2014-11-27 03:13 阅读 147


I am making a login, and will use this for registration, and am allowing symbols and special characters in emails and passwords. I know that this poses a serious threat for hackers with injections. My question is: How might I turn the inputs from fields (ex. 'email', 'password'), into strings and not allow the server to process them as code and commands.

I truly have very little clue as to where to start, but have tried mysqli_escape_string; but, as you most likely know, it is very thin and deprecated. I don't mind researching a little, I would just greatly appreciate a bit of information to get started!

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    douhanzhen8927 douhanzhen8927 2014-11-27 03:16
    1. Use prepared statements when executing mysql queries. (more details here)
    2. Limit input field length when possible (normally a mysql injection queries are long. This prevents execution of altered longer queries even there is a vulnerability made by a mistake)
    3. Give only the permissions needed for mysql users. Wherever you only need the user to read, provide only read permissions.
    4. Encrypt sensitive data like passwords. Use salted password hashing.
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  • duanju6788 duanju6788 2014-11-27 03:41

    If you really do have no idea where to start, that's not a bad thing! However, I recommend not trying to go create you're own login/registration system unless you do know what to do. Especially if you care about security. This is an extremely easy thing to mess up, even for seasoned programmers. I will be the first to admit, I spent a lot of time rolling my own login/auth modules in PHP, and also spent a lot of time inheriting code where other people implemented their own method, most of the time, improperly.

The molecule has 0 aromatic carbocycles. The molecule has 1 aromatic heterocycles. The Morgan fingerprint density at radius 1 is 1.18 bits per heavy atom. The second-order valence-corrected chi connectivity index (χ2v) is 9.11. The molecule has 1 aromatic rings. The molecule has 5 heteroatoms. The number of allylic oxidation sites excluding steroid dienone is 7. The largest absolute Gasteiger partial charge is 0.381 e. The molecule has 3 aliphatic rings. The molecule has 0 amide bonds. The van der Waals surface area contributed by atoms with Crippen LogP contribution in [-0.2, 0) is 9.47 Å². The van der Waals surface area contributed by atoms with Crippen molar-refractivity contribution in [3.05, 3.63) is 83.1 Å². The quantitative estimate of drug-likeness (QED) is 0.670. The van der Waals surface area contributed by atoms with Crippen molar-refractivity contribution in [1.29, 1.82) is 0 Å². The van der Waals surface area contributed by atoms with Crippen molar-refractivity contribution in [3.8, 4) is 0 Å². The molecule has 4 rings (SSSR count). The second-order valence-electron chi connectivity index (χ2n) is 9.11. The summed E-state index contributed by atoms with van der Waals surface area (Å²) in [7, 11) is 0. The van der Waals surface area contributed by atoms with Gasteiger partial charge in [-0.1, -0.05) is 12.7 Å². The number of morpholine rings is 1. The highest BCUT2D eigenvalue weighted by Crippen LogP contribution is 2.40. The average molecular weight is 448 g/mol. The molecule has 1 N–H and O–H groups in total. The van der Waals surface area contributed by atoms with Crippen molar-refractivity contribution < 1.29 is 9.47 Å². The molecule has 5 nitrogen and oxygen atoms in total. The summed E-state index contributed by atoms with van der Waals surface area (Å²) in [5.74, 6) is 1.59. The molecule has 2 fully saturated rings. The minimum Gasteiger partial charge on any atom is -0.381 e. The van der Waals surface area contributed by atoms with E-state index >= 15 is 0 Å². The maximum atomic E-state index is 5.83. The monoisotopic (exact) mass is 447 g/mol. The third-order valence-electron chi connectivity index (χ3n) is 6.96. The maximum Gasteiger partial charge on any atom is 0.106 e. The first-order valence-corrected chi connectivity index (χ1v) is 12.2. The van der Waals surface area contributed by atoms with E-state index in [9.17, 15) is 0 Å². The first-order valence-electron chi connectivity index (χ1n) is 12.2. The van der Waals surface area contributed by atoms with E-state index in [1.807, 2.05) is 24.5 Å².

I recommend learning a web framework. My favorite Web frameworks for PHP are Laravel, and Code Igniter, Laravel being my favorite. You'll find that you'll have a learning curve here as well, but you will find a lot more support for implementing user authentication correctly and securely. For exampe: http://laravel.com/docs/4.2/security

    With a framework you could also get lots of helper methods to make DB access fun, easy, and safe. Check out the examples here! You can always use raw sql if you want!, but for your day-to-day CRUD applications, there is no need!

    If you still absolutely insist on doing it yourself, though I will warn you against it one final time. I recommend using PDO or MySQLi prepared statements (I prefer PDO).

    My guess is that the app isn't too far along since you're still considering how to build login/registration, so you're probably not "stuck" using raw php and doing it all yourself. :)

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